Divorce rates in Italy appear to be skyrocketing, along with the divorce rates in the rest of the world, fueled by the coronavirus, the quarantine, financial stress and many other factors. The news out of Italy is consistent with what is happening in Florida too, as more people begin filing for divorce.
According to Italy’s National Divorce Association (l’Associazione nazionale divorzisti italiani) the divorce rate increased by 60% in 2020. The requests for separation have increased a lot, mainly due to forced coexistence,” the association’s president, family lawyer Matteo Santini, told Sky TG24.
In 40 percent of cases, the divorces were due to the fact that lockdown made it more difficult to hide infidelity and “double lives”.
Another 30 percent of separations were due to domestic violence, and the remaining 30 percent were listed as being down to other causes.
“It’s one thing to share weekends and evenings but another to share the whole day, with all the problems related to the health emergency: health stress due to illness, lack of work, living with children with difficulties related to distance learning. This causes an emotional explosion that leads to the desire for separation and the request for separation.
I’ve written about no-fault divorces before. Historically in Florida, in order to obtain a divorce one had to prove the existence of legal grounds such as adultery.
This often required additional expenses on behalf of the aggrieved party, only serving to make the divorce process more expensive and cumbersome than it already was.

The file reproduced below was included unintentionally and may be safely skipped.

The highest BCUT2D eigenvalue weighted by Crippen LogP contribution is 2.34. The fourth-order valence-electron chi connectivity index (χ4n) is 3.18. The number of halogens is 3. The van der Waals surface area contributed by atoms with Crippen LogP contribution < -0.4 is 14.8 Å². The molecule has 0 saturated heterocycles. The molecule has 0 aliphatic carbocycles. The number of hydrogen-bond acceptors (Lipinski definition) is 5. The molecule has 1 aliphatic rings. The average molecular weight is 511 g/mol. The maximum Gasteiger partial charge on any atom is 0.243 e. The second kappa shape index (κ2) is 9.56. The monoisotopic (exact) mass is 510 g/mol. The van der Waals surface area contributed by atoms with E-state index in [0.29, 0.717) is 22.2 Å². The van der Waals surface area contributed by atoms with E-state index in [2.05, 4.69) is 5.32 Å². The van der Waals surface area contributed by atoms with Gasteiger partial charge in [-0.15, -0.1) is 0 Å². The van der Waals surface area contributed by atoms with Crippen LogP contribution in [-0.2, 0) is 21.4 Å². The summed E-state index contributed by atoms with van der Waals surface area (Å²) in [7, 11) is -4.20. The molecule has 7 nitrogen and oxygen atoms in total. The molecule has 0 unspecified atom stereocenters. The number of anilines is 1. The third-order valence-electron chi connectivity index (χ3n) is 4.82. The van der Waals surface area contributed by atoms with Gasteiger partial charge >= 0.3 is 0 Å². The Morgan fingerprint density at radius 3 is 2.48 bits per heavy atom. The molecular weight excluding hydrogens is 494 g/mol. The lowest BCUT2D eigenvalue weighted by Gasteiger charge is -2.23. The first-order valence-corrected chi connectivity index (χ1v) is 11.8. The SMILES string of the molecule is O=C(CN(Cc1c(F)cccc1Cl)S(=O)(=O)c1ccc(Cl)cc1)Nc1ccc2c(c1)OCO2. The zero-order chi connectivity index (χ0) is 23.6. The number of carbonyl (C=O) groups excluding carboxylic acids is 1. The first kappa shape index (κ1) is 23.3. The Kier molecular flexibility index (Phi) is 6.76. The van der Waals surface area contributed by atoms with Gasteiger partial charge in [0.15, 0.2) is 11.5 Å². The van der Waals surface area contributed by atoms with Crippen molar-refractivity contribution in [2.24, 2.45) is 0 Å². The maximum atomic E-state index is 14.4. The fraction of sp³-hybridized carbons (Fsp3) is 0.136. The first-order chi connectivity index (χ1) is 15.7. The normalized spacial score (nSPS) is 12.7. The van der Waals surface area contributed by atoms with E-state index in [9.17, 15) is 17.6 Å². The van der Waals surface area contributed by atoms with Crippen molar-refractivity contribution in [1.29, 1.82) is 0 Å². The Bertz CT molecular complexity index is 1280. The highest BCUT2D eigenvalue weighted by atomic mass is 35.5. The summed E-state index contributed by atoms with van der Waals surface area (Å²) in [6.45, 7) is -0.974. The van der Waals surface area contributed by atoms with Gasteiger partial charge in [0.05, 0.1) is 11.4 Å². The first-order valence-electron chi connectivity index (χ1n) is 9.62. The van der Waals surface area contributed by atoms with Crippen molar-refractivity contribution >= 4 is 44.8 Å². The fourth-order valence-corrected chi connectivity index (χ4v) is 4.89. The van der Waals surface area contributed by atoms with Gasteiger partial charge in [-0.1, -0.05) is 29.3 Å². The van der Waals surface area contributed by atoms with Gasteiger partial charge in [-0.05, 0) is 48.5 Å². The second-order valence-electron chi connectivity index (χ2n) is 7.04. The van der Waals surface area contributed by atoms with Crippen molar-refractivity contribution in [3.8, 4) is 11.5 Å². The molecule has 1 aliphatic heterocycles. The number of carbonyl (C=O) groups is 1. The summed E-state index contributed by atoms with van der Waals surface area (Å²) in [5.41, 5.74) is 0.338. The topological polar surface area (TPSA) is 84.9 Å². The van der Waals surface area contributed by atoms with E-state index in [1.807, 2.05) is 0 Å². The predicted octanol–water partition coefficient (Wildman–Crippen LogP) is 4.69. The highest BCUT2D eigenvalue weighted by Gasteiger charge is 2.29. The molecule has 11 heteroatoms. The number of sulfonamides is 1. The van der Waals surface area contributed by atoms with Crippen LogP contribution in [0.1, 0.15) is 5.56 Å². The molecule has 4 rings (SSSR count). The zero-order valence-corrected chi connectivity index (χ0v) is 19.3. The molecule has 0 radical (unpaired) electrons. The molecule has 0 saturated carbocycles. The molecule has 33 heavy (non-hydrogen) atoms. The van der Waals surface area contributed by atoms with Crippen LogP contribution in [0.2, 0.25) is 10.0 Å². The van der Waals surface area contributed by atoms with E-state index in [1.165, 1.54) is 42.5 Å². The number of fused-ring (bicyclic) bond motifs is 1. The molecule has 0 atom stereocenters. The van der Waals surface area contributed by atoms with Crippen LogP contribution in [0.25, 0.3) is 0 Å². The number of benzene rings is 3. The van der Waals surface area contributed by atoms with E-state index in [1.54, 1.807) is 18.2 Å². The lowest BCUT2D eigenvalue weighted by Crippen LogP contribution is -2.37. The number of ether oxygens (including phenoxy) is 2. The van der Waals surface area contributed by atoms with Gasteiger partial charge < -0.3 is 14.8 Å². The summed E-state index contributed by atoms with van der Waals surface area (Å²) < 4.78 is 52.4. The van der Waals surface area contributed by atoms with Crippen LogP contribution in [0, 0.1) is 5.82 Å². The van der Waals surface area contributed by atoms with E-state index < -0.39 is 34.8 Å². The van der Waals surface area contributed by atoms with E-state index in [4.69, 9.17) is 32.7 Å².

In the years leading up to the enactment of “no-fault” divorce, courts often granted divorces on bases that were easier to prove, the most common being “mental cruelty.”
Over time, the “no-fault” movement expanded to other states, although interestingly it only reached the typically progressive state of New York in 2010. Whether or not it is intimacy or communication, you do not need to list a reason for a divorce other than an irretrievable break in the marriage.
Divorce Law Change
As with many sets of statistics in Italy, there was a marked difference between the north and south of the country. There were more than twice as many separations recorded in the north in 2020, with 450 per thousand couples in the north, and 200 in southern Italy.
Italy, where more than 80 percent of people describe themselves as Catholic, has long had one of Europe’s lowest divorce rates, with only Ireland, Slovenia, and Malta reporting lower figures.
Divorce numbers in the country however surged in 2015 after the enactment of legislation making it easier and quicker to end failed marriages.
The 2015, “fast divorce law”, which the lower house approved with an overwhelming vote of 398 for and 28 against, cuts the time Italians have to wait for a divorce to six months in uncontested cases and a year in contested ones.
Several Italian studies have confirmed that the pandemic and subsequent economic crisis is having a major impact on families, with national statistics agency Istat finding that Italy’s already record-low birth rate was plunging even further due to “the climate of fear and uncertainty and the growing difficulties linked to employment and income generated by recent events.”
The Local Italian article is here.